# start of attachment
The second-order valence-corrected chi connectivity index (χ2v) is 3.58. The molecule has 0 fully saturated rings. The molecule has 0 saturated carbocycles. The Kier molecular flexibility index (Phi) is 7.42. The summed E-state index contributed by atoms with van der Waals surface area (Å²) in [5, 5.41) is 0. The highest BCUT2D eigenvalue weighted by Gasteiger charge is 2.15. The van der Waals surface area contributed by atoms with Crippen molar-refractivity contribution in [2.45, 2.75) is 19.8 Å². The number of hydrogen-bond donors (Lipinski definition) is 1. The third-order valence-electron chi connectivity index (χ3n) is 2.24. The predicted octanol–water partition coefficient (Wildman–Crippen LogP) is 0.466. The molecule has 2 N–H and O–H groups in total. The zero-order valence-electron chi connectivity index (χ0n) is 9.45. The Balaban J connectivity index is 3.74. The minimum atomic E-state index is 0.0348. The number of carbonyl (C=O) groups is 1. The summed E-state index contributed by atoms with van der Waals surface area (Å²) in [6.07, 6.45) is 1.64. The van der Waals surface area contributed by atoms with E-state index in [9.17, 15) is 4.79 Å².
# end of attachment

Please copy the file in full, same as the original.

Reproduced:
The second-order valence-corrected chi connectivity index (χ2v) is 3.58. The molecule has 0 fully saturated rings. The molecule has 0 saturated carbocycles. The Kier molecular flexibility index (Phi) is 7.42. The summed E-state index contributed by atoms with van der Waals surface area (Å²) in [5, 5.41) is 0. The highest BCUT2D eigenvalue weighted by Gasteiger charge is 2.15. The van der Waals surface area contributed by atoms with Crippen molar-refractivity contribution in [2.45, 2.75) is 19.8 Å². The number of hydrogen-bond donors (Lipinski definition) is 1. The third-order valence-electron chi connectivity index (χ3n) is 2.24. The predicted octanol–water partition coefficient (Wildman–Crippen LogP) is 0.466. The molecule has 2 N–H and O–H groups in total. The zero-order valence-electron chi connectivity index (χ0n) is 9.45. The Balaban J connectivity index is 3.74. The minimum atomic E-state index is 0.0348. The number of carbonyl (C=O) groups is 1. The summed E-state index contributed by atoms with van der Waals surface area (Å²) in [6.07, 6.45) is 1.64. The van der Waals surface area contributed by atoms with E-state index in [9.17, 15) is 4.79 Å².